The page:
“Why are you looking at me?”
“My, this is good nectar,” Beau shouted out to Scout who dined a few flowers away. “Excellent location for our first stop!”
The Chief Scout smiled.
As dusk turned into darkness, most of the butterflies ascended into trees to fall asleep. Beau, Molly, Lenny, Dawner, and Sam the Storyteller remained atop the flowers in the field. The light of a full moon low on the horizon reflected off their eyes.
“I can't sleep,” complained Dawner.
“It would probably help if you had eyelids,” said Lenny.
“Lenny, must you always be so negative?” asked Molly.
Dawner continued, “Why did you have to say that, Lenny. Now I can't stop thinking about eyelids. I need eyelids! Hey, we all need eyelids! How do we sleep when we're always looking at something?
“Pretend you're looking at the back of an eyelid,” said Molly.
All the butterflies laughed and Dawner exclaimed, “Molly made a funny!”
“It's just the nectar. It will wear off in a little while,” explained Beaucup.
They rested in silence until Dawner asked, “Anyone have a ghost story?”
The only sound came from chirping crickets in the distance.
“Sam, you awake?” asked Beaucup.
After more silence, Sam began in his usual low, unhurried voice:
"Once upon a time in a field far away, a group of butterflies rested two feet above the ground. Content with nectar in their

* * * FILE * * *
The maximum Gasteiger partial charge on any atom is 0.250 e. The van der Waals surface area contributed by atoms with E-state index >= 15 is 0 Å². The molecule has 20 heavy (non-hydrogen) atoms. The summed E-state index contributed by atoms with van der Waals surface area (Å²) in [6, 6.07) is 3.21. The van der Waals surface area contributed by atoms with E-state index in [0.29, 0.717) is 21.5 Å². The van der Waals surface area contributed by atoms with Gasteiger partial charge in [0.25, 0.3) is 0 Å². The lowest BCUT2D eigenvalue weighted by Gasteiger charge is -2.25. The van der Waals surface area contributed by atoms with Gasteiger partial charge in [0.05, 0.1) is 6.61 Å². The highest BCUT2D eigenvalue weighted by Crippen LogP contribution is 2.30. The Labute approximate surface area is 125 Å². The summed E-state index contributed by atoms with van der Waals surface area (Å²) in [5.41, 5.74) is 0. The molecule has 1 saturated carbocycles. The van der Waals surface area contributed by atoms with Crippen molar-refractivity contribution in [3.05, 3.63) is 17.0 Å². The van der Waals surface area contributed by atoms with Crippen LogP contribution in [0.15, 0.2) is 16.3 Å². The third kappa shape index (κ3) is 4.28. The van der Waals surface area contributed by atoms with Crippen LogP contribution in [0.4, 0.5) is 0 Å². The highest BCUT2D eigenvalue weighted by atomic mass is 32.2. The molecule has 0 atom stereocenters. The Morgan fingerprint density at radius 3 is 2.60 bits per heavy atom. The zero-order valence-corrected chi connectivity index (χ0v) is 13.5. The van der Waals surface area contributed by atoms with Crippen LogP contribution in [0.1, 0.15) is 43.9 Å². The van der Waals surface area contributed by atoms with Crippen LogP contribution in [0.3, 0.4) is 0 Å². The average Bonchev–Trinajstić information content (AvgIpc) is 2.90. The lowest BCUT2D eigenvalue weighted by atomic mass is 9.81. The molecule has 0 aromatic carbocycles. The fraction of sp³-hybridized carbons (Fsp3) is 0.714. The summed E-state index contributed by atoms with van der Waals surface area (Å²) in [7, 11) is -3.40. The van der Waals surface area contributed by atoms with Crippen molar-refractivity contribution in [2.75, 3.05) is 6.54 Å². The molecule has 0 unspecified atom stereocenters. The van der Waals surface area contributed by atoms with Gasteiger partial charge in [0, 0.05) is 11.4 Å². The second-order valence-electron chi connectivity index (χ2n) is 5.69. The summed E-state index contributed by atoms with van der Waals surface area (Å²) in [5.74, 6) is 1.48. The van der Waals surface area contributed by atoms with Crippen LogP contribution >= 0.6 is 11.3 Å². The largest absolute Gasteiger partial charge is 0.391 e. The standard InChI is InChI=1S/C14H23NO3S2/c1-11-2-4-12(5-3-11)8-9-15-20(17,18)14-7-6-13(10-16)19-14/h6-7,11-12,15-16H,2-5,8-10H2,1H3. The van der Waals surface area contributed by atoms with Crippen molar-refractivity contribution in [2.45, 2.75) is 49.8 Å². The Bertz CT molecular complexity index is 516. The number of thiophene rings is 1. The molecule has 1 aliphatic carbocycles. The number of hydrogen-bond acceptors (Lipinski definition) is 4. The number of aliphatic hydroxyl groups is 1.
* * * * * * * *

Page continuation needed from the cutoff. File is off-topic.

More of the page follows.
tummies and the scent of wild chamomile in the air, they admired a yellow moon low on the horizon, the biggest moon they'd ever
seen. But, all of a sudden, the moon disappeared. The butterflies were now in the shadow of a raccoon who stood three feet tall
on his hind legs. The raccoon rubbed his paws together as if preparing for hors d'oevres before his main course of squirrel.”
Sam glanced left and then right. Everyone had left. He flew up to the nearest oak tree and rejoined them. High above the possibility of a raccoon's appetite, they all fell fast asleep.
Two days later, taking advantage of excellent tailwinds, the monarchs had traveled sixty miles when Beau sensed a weariness in his troops. As he was to address this with Scout, something caught the corner of his eye. A large duck passed by and sitting on its back was none other than the Prankster. Eddie, who had wrapped his goggles around the duck's neck to shield the wind, lay back into his wings as if they were pillows and held up his head with two of his legs. He gazed over at the struggling monarchs and said, “Losers!”
“Brother!” exclaimed Scout.
Then Beau heard something on his right. A group of butterflies were flying in V formation and singing in taunting na-nana-na-nah fashion, “We're more efficient! We're more efficient!”